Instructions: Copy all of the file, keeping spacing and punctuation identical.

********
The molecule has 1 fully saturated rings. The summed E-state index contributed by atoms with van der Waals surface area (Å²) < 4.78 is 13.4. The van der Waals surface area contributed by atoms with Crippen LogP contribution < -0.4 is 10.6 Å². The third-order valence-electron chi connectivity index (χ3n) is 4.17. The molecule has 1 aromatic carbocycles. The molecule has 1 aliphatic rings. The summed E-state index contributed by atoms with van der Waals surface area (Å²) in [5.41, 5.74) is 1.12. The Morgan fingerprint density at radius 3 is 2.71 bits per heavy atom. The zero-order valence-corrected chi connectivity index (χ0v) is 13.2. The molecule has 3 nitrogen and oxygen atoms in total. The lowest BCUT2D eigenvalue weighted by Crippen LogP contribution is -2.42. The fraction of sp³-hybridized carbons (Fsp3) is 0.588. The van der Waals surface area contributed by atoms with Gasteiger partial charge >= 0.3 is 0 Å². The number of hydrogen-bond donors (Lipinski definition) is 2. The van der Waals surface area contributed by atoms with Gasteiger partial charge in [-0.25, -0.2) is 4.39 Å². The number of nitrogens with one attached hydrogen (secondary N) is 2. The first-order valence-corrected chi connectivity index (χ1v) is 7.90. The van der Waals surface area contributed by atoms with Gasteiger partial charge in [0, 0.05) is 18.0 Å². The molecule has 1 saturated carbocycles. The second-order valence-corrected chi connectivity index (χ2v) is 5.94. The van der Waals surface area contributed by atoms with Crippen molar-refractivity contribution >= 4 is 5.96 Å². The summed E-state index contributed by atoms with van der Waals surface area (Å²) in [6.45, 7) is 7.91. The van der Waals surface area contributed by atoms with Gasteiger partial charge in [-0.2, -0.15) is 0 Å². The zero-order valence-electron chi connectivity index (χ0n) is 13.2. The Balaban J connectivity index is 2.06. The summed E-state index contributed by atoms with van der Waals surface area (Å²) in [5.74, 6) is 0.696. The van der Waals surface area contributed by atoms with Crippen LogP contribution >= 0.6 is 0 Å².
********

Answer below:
The molecule has 1 fully saturated rings. The summed E-state index contributed by atoms with van der Waals surface area (Å²) < 4.78 is 13.4. The van der Waals surface area contributed by atoms with Crippen LogP contribution < -0.4 is 10.6 Å². The third-order valence-electron chi connectivity index (χ3n) is 4.17. The molecule has 1 aromatic carbocycles. The molecule has 1 aliphatic rings. The summed E-state index contributed by atoms with van der Waals surface area (Å²) in [5.41, 5.74) is 1.12. The Morgan fingerprint density at radius 3 is 2.71 bits per heavy atom. The zero-order valence-corrected chi connectivity index (χ0v) is 13.2. The molecule has 3 nitrogen and oxygen atoms in total. The lowest BCUT2D eigenvalue weighted by Crippen LogP contribution is -2.42. The fraction of sp³-hybridized carbons (Fsp3) is 0.588. The van der Waals surface area contributed by atoms with Gasteiger partial charge >= 0.3 is 0 Å². The number of hydrogen-bond donors (Lipinski definition) is 2. The van der Waals surface area contributed by atoms with Gasteiger partial charge in [-0.25, -0.2) is 4.39 Å². The number of nitrogens with one attached hydrogen (secondary N) is 2. The first-order valence-corrected chi connectivity index (χ1v) is 7.90. The van der Waals surface area contributed by atoms with Gasteiger partial charge in [0, 0.05) is 18.0 Å². The molecule has 1 saturated carbocycles. The second-order valence-corrected chi connectivity index (χ2v) is 5.94. The van der Waals surface area contributed by atoms with Crippen molar-refractivity contribution >= 4 is 5.96 Å². The summed E-state index contributed by atoms with van der Waals surface area (Å²) in [6.45, 7) is 7.91. The van der Waals surface area contributed by atoms with Gasteiger partial charge in [-0.2, -0.15) is 0 Å². The zero-order valence-electron chi connectivity index (χ0n) is 13.2. The Balaban J connectivity index is 2.06. The summed E-state index contributed by atoms with van der Waals surface area (Å²) in [5.74, 6) is 0.696. The van der Waals surface area contributed by atoms with Crippen LogP contribution >= 0.6 is 0 Å².